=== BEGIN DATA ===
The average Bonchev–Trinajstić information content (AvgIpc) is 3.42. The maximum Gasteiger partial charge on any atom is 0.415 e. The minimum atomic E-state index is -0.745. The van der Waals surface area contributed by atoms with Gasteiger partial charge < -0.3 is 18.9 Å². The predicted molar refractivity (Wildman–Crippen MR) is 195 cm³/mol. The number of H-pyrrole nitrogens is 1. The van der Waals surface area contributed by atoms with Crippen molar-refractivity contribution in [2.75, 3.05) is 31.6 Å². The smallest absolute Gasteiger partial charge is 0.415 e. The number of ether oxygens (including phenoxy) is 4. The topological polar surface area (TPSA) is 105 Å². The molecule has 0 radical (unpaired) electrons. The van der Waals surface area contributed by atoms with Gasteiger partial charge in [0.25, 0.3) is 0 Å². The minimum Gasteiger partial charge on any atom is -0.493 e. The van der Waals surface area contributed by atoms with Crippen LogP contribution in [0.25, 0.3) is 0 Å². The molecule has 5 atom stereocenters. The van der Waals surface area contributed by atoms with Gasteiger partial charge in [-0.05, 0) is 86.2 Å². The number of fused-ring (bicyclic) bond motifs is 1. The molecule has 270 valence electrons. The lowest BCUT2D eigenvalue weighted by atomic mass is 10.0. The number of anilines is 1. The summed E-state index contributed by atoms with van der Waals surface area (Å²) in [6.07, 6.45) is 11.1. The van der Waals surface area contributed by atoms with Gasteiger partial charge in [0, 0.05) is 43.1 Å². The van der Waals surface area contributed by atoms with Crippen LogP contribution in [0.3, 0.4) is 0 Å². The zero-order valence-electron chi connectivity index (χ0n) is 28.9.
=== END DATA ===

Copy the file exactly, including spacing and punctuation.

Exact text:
The average Bonchev–Trinajstić information content (AvgIpc) is 3.42. The maximum Gasteiger partial charge on any atom is 0.415 e. The minimum atomic E-state index is -0.745. The van der Waals surface area contributed by atoms with Gasteiger partial charge < -0.3 is 18.9 Å². The predicted molar refractivity (Wildman–Crippen MR) is 195 cm³/mol. The number of H-pyrrole nitrogens is 1. The van der Waals surface area contributed by atoms with Crippen molar-refractivity contribution in [2.75, 3.05) is 31.6 Å². The smallest absolute Gasteiger partial charge is 0.415 e. The number of ether oxygens (including phenoxy) is 4. The topological polar surface area (TPSA) is 105 Å². The molecule has 0 radical (unpaired) electrons. The van der Waals surface area contributed by atoms with Gasteiger partial charge in [0.25, 0.3) is 0 Å². The minimum Gasteiger partial charge on any atom is -0.493 e. The van der Waals surface area contributed by atoms with Crippen LogP contribution in [0.25, 0.3) is 0 Å². The molecule has 5 atom stereocenters. The van der Waals surface area contributed by atoms with Gasteiger partial charge in [-0.05, 0) is 86.2 Å². The number of fused-ring (bicyclic) bond motifs is 1. The molecule has 270 valence electrons. The lowest BCUT2D eigenvalue weighted by atomic mass is 10.0. The number of anilines is 1. The summed E-state index contributed by atoms with van der Waals surface area (Å²) in [6.07, 6.45) is 11.1. The van der Waals surface area contributed by atoms with Gasteiger partial charge in [0, 0.05) is 43.1 Å². The van der Waals surface area contributed by atoms with Crippen LogP contribution in [0.3, 0.4) is 0 Å². The zero-order valence-electron chi connectivity index (χ0n) is 28.9.